Mango is an edible fruit that is native to South Asia, Southeast Asia, and West Malaysia. The flesh of the fruit is used in a variety of recipes and beverages. It is often eaten as a fresh fruit, or dried, shredded, and added to dishes. Mango recipes are also used to make jams, jellies, preserves, and fruit sauces, as well as to make mango chutney and mango pickle.

In the Mango Recipe and Nutrition, we have found the best ways to prepare mangoes. For the recipe for the mango salad with honey and yogurt, you will find the best ingredients and the recipe, as well as all the nutritional information about the salad

Mango has a long history in many cultures and it is the fruit that appears to be the most widely used in the world. Mango is a fruit that is high in flavonoids, and also a very good source of vitamin C, which is essential for the maintenance of healthy immune system. It is an excellent source of fiber and a source of potassium and manganese, and also provides a good source of iron.

A Quick Look

Mangoes are a tangy, sweet stone fruit. Mangoes come in over 1,000 distinct kinds and are grown in tropical climates all over the globe. Mangoes are high in vitamins, and one cup of mangoes may provide a day’s worth of vitamin C. Mangoes that yield to moderate pressure but aren’t excessively mushy and spongy should be avoided. Allow mangoes to ripen in a paper bag on the counter if they are firm. Remove the outer peel of the fruit and cut the meat away from the firm, white pit in the middle to enjoy. Because cutting into a mango may be tricky, use care while using your knife. Mangoes are delicious in sweets, savory meals, and as a sweet snack on their own.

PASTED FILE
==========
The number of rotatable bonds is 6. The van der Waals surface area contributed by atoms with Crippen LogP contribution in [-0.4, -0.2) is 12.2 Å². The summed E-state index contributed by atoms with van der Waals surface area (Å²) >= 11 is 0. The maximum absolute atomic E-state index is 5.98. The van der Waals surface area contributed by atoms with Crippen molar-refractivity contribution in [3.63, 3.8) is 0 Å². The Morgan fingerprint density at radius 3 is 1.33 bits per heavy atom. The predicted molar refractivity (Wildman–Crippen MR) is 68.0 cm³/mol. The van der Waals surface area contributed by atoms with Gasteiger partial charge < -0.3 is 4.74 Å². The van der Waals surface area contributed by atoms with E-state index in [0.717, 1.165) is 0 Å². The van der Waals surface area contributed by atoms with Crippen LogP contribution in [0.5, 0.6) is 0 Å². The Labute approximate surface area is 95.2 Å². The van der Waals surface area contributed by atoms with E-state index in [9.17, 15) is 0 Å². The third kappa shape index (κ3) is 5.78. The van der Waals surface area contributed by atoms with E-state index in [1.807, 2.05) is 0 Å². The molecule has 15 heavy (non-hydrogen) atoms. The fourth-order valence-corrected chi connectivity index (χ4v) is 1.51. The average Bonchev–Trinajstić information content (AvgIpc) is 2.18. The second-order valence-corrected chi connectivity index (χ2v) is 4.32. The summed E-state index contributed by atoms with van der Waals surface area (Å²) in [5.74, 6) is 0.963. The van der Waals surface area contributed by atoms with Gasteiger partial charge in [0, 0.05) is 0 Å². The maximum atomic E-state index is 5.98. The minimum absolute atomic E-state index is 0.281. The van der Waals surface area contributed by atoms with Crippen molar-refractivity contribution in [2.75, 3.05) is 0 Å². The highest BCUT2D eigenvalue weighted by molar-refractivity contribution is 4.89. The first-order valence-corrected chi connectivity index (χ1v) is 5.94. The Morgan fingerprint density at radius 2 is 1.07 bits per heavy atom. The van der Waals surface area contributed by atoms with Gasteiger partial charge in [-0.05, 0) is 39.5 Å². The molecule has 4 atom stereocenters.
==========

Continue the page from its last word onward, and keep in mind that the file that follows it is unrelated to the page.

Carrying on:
Mangoes are stone fruits that grow in tropical climates and are renowned for their strong taste and sweet juice.

Mangoes are grown in over 1,000 distinct kinds all over the globe. Mangoes are utilized in a variety of cuisines, including Thai, Indian, Mexican, Filipino, and Caribbean, due to their broad geographic distribution. (The mango tree is the national tree of Bangladesh, while the mango fruit is the national fruit of India, Pakistan, and the Philippines.)

Mangoes are frequently imported into the United States from Mexico, Ecuador, Peru, Brazil, Guatemala, and Haiti. There are two seasons in the mango growing year: one in the spring/summer and one in the fall/winter. Mangoes are usually accessible all year in the United States because to their geographical locations and growth seasons.


There are two kinds of mangoes that you’re most likely to come across among the numerous varieties available.

Mangoes of the Tommy Atkins type are the most popular. They are a big, hefty fruit with a rounded oval form with skin that is red, yellow, and green in hue.

You may also come across Altufo, popularly known as “champagne mangoes.” These are longer and thinner, and the color is a brilliant yellow.

Ripe mangoes have a pleasant, fragrant smell, which varies depending on the type. The flesh is aromatic, juicy, and yellow-orange in hue.

Nutritional Information

50 calories, 0.68 grams of protein, 0.31 grams of fat, 12.36 grams of carbs, 1.3 grams of fiber, and 11.27 grams of sugar are included in a half-cup of fresh mangoes.

Mangoes are high in vitamins, including vitamin B6, vitamin A, and vitamin C. (One cup of mangoes provides 100% of your daily vitamin C requirement.) Copper, potassium, and magnesium are also found in mangoes.